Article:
During my M.Phil. course, one of the tasks was to build a basic QA system and extend it however we liked. We used the TREC 8 dataset for evaluations. While building the system, I evaluated how current search engines (read Google) performed on this task. For this, I just queried the exact question and used the summaries of the top five results as answers. Evaluating at that time (2008), I got a Mean Reciprocal Rank (MRR) score of 0.212 over 198 questions. 156 questions had no answers found in top 5 responses.
The results show clearly that during the last two years, Google has significantly improved on answering NLP queries. In fact (IIRC), my baseline system back in 2008 (based on RMRS based matching of sentences from the top 100 documents returned by an IR system) could only achieve an MRR score of approximately 0.290, showing that the current results are much better than that baseline. I hope this decade sees some more developments/improvements in QA systems and I can ask a system What do you get if you multiply six by nine?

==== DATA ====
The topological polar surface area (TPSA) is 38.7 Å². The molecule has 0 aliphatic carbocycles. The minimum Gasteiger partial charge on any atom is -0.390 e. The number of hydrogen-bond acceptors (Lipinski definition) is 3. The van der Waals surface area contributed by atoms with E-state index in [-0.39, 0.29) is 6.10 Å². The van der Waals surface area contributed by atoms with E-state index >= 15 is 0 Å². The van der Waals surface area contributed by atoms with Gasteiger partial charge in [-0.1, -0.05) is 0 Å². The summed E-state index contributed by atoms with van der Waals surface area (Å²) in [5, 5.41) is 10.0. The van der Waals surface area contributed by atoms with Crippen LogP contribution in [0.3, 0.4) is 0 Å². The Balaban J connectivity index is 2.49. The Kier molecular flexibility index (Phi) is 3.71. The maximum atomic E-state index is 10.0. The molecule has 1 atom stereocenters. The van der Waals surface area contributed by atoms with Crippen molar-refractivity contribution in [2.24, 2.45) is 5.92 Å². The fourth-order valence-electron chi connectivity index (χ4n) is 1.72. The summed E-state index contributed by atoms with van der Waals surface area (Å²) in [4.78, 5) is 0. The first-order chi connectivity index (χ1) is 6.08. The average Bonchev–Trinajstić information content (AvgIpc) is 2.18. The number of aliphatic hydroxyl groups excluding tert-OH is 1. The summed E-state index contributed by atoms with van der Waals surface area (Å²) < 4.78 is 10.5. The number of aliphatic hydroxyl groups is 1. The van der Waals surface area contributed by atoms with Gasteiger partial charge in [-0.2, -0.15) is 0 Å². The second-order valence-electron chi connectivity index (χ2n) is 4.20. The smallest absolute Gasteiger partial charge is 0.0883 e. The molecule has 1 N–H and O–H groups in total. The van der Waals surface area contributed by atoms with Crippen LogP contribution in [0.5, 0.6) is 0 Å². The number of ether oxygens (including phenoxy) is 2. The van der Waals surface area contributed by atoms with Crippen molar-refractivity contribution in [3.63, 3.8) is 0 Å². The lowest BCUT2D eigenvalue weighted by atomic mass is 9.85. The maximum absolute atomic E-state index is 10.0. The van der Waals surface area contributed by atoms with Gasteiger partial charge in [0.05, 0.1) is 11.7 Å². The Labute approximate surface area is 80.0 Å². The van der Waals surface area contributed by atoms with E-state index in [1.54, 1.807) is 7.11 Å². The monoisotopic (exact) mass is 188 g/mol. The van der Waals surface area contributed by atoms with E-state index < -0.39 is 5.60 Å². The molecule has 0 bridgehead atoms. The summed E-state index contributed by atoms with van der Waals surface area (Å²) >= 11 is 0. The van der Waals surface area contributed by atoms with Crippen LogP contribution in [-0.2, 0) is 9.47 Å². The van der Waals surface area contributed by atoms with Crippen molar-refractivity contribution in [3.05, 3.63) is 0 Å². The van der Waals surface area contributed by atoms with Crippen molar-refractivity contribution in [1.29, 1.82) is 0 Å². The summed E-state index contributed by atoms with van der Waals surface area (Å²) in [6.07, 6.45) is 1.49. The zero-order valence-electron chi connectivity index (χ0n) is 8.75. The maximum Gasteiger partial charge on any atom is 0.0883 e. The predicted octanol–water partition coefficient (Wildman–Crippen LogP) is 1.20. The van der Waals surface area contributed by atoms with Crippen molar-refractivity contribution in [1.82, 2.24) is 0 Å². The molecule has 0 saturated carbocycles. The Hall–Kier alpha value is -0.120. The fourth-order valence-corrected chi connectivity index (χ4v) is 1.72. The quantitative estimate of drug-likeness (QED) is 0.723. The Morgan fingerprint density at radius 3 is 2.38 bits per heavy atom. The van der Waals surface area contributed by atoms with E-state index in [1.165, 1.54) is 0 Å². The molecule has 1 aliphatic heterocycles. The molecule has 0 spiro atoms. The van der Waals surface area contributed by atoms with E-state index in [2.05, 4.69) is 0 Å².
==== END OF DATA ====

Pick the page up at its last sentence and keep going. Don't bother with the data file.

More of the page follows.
I’ve always said there was something fundamentally wrong with the universe. ~Arthur Dent
I am playing around with a customized twitter client, temporarily named ‘outwit’. I’ll try to add up the features as I need them but its strictly an experiment for the time being. Let’s see if things go smoothly from here.
Here is a short intro on how to make sure that major search engines (Google, Yahoo, Microsoft) can be directed to see different URLs with the same content as a single ‘conanical’ URL. For example, the following links point to the same page but have different URLs
The solution is to select a single point as your representative URL and include this line in the HTML code.
Although a standard 301 redirect should work too, but this would be a bit easier for the non-techie designers and SEO enthusiasts to implement.